The disambiguation of USB versioning and speed differentiation is effectively impossible for the laymen. USB naming conventions have been a meme for years now. If they cared about the perception of their branding they would change the versioning completely, including retroactively, to something consumer friendly. In my opinion it should be something like the following: USB version number is the determining factor for transfer speeds Ex. 1.X = 512mb/s, 2.X = 2GB/s, 3.X = 10gb/s and so on. Secondly the USB versioning of the decimal place should tell you that versions feature set like power over USB, thunderbolt, internet, et cetera. So USB 3.2 and 2.2 and 1.2 would all have the same features but at different speeds because they are all the .2 version of the USB feature set.
At least for me this was helpful. Basically all that's important is the Gen 1/2 for the Type A, and only Gen2x2 for the zippy zippy.
One question that wasn't clear, would a 2.0 'cable' would throttle 3.0 devices on both ends? Is there verification circuitry in the cables themselves?
Short answer: yes the cable alone will throttle the speed b/c of diff, but compatible, wiring
All USB3+ connectors introduce separate data pins in addition to the USB2.0 data pins. A USB2.0 cable only makes contact with the legacy USB2.0 pins so everything works as if USB3 is not there at all.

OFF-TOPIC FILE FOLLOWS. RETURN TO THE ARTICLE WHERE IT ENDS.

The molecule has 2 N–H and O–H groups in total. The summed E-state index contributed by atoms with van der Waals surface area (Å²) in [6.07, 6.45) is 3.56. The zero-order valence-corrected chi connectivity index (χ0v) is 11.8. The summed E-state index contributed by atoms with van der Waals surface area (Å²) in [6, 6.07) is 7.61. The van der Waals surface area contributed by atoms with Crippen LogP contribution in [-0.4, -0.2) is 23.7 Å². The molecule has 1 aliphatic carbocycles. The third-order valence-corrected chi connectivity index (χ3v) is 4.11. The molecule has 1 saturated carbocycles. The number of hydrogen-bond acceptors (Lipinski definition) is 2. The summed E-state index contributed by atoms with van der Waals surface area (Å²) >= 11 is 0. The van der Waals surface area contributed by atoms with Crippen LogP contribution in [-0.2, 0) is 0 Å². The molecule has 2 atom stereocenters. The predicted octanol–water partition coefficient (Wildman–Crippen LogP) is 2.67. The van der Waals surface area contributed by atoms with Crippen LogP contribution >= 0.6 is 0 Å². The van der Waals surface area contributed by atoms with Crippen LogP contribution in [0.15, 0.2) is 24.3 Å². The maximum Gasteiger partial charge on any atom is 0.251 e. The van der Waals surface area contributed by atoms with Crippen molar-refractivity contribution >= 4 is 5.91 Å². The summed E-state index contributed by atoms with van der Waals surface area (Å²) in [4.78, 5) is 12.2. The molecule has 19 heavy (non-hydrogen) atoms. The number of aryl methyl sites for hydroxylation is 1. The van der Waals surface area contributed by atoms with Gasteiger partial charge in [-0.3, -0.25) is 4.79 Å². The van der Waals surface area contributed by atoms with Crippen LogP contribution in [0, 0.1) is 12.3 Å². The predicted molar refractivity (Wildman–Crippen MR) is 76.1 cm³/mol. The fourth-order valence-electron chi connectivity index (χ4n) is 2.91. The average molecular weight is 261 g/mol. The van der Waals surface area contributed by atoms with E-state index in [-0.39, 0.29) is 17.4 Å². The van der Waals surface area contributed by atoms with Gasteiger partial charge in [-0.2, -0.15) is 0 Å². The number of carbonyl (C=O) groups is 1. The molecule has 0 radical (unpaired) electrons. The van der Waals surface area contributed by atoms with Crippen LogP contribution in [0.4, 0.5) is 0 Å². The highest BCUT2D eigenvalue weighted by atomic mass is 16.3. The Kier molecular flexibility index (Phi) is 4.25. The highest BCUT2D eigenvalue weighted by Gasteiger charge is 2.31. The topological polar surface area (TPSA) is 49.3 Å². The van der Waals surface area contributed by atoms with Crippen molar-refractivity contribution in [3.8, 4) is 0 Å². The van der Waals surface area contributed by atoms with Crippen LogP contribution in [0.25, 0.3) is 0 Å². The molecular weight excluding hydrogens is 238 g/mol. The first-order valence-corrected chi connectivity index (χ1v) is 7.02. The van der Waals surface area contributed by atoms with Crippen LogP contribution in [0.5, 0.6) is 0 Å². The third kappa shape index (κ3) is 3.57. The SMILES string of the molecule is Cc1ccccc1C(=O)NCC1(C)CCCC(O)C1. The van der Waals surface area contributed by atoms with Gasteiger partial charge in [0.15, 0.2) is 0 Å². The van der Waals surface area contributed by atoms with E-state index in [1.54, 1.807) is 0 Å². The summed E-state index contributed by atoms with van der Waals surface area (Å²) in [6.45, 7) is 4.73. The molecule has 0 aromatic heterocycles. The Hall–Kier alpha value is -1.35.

Obviously, you want USB3+ for anything data intensive. Apart from the speed, it has the added advantage that it's full duplex, so data can flow simultaneously in both directions, like on Ethernet networks or PCIe.
BTW, 10Gbps USB3 introduces a new channel encoding which is more efficient. So while the 5Gbps variant translates to at most ~450MB/s real data (after accounting for channel encoding and protocol overhead), with 10Gbps you get ~1100MB/s. Consequently, Gen1x2 is slower (2x450 = 900MB/s) than Gen2x1 (1100MB/s). But it might work over longer distances.
USB3.0 added 5 new signals: an extra ground, and two pairs of differential signals, Tx and Rx (transmit and receive), to get the higher transfer speeds. This is what later became 3.1 gen 1 then and 3.2 gen 1. USB 3.1 doubled the transfer speed. With USB C, a second set of differential signals were added, another pair each of Tx and Rx. USB 3.2 gen 2x2 uses both sets of Tx/Rx wires to double the speed again--it's splitting and combining the data and running half of it on each channel, and that's the "x2" part.